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Federal Deposit Insurance Corporation As Receiver For Indymac Bank F.S.B v. Gerald Levitt

October 3, 2011

FEDERAL DEPOSIT INSURANCE CORPORATION AS RECEIVER FOR INDYMAC BANK F.S.B.,
PLAINTIFF,
v.
GERALD LEVITT, DBA GERALD LEVITT
DEFENDANT.



The opinion of the court was delivered by: Hon. Jeffrey T. Miller United States District Judge

ORDER DENYING MOTION TO DISMISS; GRANTING MOTION TO STRIKE; GRANTING LEAVE TO AMEND APPRAISAL,

Defendant Gerald Levitt ("Levitt"), dba Gerald Levitt Appraisal, moves to dismiss the claims alleged by Plaintiff Federal Deposit Insurance Corporation ("FDIC"), as receiver for IndyMac Bank, pursuant to Fed.R.Civ.P. 12(b)(6) and to strike its claim for attorney's fees and costs pursuant to Fed.R.Civ.P. 12(f). The FDIC only opposes the motion to dismiss. Pursuant to Local Rule 7.1(d)(1), this matter is appropriate for decision without oral argument. For the reasons set forth below, the court denies the motion to dismiss, grants the motion to strike the prayer for attorney's fees without prejudice, and grants 10 days leave to amend from the date of entry of this order.

BACKGROUND

On June 10, 2011 the FDIC, as receiver for IndyMac Bank, (Compl. ¶1), filed a complaint against Levitt alleging six claims for relief: three for breach of contract and three for negligent misrepresentation. The complaint also requests an award of attorney's fees and costs. In broad brush, FDIC alleges that Levitt negligently misrepresented and breached its contractual duties by preparing property appraisals containing numerous material misrepresentations, including gross over-evaluation of the properties at issue, which resulted in damages to the FDIC.

In 2007, the FDIC alleges that Levitt entered into agreements with three separate mortgage brokers - - Diamond Valley Funding, Southern Fidelity Mortgage, LLC, and Western Thrift and Loan - - to prepare appraisals for real properties located in San Marcos, El Cajon, and San Diego, California. (Compl. ¶¶8, 18, 28). With respect to each appraisal, Levitt agreed and represented that:

The lender/client may disclose or distribute this appraisal report to: . . . another lender at the request of the borrower, the mortgagee or its successors and assigns, mortgage insurers, government sponsored enterprises, and other secondary market participants . . . without having to get the appraiser's consent. . .

The borrower, another lender at the request of the borrower, the mortgagee or its successors and assigns, mortgage insurers, government sponsored enterprises, and other secondary market participants may rely on this appraisal report as part of any mortgage finance transaction that involves one or more of these parties.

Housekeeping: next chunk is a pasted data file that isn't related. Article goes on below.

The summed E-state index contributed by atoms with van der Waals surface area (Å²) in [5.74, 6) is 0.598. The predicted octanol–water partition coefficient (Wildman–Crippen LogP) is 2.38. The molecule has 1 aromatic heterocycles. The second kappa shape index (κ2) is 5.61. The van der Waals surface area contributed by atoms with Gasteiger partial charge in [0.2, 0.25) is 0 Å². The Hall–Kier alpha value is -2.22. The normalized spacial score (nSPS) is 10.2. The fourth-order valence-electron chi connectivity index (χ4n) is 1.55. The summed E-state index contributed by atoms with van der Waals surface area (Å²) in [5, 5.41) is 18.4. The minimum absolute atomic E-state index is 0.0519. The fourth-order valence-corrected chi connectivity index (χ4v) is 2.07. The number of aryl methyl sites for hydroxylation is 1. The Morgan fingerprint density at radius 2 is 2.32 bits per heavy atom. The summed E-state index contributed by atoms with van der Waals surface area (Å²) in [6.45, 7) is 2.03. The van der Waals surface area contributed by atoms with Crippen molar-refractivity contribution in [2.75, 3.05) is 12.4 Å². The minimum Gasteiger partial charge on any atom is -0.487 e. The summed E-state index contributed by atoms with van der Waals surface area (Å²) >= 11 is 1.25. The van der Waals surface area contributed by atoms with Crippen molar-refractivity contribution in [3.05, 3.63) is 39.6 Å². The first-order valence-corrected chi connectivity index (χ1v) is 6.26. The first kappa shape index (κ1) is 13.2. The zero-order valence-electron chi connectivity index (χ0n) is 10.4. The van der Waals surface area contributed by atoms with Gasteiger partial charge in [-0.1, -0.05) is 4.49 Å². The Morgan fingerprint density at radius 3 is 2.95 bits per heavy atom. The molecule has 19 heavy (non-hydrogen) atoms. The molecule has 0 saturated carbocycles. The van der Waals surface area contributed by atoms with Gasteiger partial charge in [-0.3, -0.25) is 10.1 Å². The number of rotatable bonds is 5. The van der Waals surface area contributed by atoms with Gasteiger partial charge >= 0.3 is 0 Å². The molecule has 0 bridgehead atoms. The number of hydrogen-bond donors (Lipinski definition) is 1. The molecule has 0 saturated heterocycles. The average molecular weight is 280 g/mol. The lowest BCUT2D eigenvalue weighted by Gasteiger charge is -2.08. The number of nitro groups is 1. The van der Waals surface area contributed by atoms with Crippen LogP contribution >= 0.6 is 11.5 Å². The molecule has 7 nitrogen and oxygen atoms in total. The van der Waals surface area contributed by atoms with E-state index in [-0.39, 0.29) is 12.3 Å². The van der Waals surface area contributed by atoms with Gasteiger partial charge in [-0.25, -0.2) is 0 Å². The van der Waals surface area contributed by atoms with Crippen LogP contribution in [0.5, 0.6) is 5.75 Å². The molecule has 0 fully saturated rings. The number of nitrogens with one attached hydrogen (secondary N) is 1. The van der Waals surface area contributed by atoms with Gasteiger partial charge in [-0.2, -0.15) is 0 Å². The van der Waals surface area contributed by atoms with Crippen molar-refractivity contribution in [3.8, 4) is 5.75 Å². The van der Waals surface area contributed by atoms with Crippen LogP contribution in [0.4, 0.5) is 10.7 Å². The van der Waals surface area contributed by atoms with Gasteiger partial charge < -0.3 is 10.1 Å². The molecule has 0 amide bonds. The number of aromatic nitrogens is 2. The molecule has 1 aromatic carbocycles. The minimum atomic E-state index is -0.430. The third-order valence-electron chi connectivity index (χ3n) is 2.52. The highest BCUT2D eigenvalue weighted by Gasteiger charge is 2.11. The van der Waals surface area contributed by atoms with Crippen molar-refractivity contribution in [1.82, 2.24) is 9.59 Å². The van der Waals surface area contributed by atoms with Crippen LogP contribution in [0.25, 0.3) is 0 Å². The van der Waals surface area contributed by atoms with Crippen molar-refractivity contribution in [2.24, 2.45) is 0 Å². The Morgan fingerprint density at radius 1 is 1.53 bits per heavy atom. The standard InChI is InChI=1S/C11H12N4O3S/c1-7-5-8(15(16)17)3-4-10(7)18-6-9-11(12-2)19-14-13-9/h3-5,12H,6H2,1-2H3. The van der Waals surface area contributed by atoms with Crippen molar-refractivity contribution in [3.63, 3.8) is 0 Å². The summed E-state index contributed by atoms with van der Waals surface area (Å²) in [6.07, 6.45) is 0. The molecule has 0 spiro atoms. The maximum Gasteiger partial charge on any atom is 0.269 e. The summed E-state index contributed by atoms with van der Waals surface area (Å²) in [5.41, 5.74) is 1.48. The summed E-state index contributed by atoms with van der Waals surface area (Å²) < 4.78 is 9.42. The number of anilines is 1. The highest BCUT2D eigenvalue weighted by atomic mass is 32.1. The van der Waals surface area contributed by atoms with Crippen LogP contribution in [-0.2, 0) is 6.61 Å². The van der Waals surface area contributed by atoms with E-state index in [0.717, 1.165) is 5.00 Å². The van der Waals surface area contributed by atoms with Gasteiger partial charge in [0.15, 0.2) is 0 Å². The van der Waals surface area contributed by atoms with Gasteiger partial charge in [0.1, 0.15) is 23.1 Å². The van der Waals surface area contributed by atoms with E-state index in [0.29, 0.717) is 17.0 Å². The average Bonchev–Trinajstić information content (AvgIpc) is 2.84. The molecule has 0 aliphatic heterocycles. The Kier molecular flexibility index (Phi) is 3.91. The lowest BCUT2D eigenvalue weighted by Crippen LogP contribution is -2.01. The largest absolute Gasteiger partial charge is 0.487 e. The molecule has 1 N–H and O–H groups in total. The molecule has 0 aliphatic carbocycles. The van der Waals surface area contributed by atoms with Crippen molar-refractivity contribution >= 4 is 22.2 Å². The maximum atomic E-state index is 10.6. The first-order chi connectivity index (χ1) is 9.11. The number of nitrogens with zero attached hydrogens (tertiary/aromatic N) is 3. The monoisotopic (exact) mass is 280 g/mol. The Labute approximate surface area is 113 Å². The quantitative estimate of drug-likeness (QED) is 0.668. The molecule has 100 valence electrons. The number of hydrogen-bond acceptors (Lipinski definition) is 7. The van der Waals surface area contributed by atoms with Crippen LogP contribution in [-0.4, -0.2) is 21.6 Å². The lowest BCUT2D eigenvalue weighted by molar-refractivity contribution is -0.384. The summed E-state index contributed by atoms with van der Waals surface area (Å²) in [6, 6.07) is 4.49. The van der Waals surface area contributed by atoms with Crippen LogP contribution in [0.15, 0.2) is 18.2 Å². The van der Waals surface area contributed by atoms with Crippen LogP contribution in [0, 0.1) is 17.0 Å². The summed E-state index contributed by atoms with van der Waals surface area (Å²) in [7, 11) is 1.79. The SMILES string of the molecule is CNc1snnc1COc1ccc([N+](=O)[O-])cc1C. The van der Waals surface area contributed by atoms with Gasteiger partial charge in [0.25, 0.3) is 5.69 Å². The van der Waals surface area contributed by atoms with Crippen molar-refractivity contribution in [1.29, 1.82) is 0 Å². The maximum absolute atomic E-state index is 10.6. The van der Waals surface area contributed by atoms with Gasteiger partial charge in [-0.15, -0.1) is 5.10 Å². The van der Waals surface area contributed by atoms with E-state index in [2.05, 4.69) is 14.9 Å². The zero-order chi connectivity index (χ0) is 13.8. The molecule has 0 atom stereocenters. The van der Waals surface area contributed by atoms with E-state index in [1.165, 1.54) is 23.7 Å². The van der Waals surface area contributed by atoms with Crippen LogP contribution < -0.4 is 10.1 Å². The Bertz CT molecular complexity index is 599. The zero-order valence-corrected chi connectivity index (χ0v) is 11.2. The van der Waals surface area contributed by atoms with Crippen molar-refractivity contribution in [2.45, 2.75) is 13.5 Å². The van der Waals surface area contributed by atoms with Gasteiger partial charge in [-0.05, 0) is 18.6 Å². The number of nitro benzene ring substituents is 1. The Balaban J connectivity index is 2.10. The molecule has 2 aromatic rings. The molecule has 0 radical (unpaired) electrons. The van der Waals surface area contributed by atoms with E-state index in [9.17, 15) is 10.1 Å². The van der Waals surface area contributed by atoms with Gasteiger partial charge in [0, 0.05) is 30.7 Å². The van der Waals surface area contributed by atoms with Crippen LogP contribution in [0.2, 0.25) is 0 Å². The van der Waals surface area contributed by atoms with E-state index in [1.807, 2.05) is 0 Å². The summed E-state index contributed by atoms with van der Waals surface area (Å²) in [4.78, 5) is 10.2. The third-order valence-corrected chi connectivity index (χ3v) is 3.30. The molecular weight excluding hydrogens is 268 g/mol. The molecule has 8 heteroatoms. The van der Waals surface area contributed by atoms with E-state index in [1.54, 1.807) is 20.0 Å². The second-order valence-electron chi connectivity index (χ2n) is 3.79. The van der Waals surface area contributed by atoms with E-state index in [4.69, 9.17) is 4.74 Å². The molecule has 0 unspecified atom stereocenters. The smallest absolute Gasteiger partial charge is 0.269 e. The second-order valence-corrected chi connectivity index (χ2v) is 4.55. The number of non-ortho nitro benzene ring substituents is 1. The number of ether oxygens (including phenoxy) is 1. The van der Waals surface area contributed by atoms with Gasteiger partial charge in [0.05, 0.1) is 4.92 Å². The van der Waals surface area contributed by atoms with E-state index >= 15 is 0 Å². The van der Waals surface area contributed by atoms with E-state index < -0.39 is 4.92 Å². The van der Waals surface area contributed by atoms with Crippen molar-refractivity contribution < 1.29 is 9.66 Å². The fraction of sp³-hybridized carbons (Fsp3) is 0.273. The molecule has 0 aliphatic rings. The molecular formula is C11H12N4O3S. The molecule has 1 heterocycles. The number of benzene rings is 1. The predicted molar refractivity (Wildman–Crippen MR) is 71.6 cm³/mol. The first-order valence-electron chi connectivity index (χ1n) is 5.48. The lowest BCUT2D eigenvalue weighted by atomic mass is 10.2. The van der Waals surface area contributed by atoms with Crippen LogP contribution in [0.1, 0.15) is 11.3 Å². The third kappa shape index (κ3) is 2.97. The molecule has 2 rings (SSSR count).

Any intentional or negligent misrepresentation(s) contained in this appraisal report may result in civil liability. . . . (Compl. ¶¶12, 22, 32).

FDIC alleges that Levitt breached the appraisal contract by, among other things,

(1) misrepresenting the value of the properties; (2) using improper and negligently selected comparable sales; and (3) did not comply with the Uniform Standards of Professional Appraisal Practice ("USPAP"). (Compl. ¶14, 24, 34). FDIC alleges it suffered damages on the San Marcos, El Cajon, and San Diego properties in the amounts of $376,458, $362,588, and $355,006, respectively. FDIC also seeks interest, costs and attorney's fees.

Levitt now moves to dismiss both claims and to strike the prayer for attorney's fees.

DISCUSSION

Legal Standards

Federal Rule of Civil Procedure 12(b)(6) dismissal is proper only in "extraordinary" cases. United States v. Redwood City, 640 F.2d 963, 966 (9th Cir. 1981). Courts should grant 12(b)(6) relief only where a plaintiff's complaint lacks a "cognizable legal theory" or sufficient facts to support a cognizable legal theory. Balistreri v. Pacifica Police Dept., 901 F.2d 696, 699 (9th Cir. 1990). Courts should dismiss a complaint for failure to state a claim when the factual allegations are insufficient "to raise a right to relief above the speculative level." Bell Atlantic Corp v. Twombly, 550 U.S. 544, 555 (2007) (the complaint's allegations must "plausibly suggest[]" that the pleader is entitled to relief); Ashcroft v. Iqbal, 129 S.Ct. 1937 (2009) (under Rule 8(a), well-pleaded facts must do more than permit the court to infer the mere possibility of misconduct). "The plausibility standard is not akin to a 'probability requirement,' but it asks for more than a sheer possibility that a defendant has acted unlawfully." Id. at 1949. Thus, "threadbare recitals of the elements of a cause of action, supported by mere conclusory statements, do not suffice." Id. The defect must appear on the face of the complaint itself. Thus, courts ...


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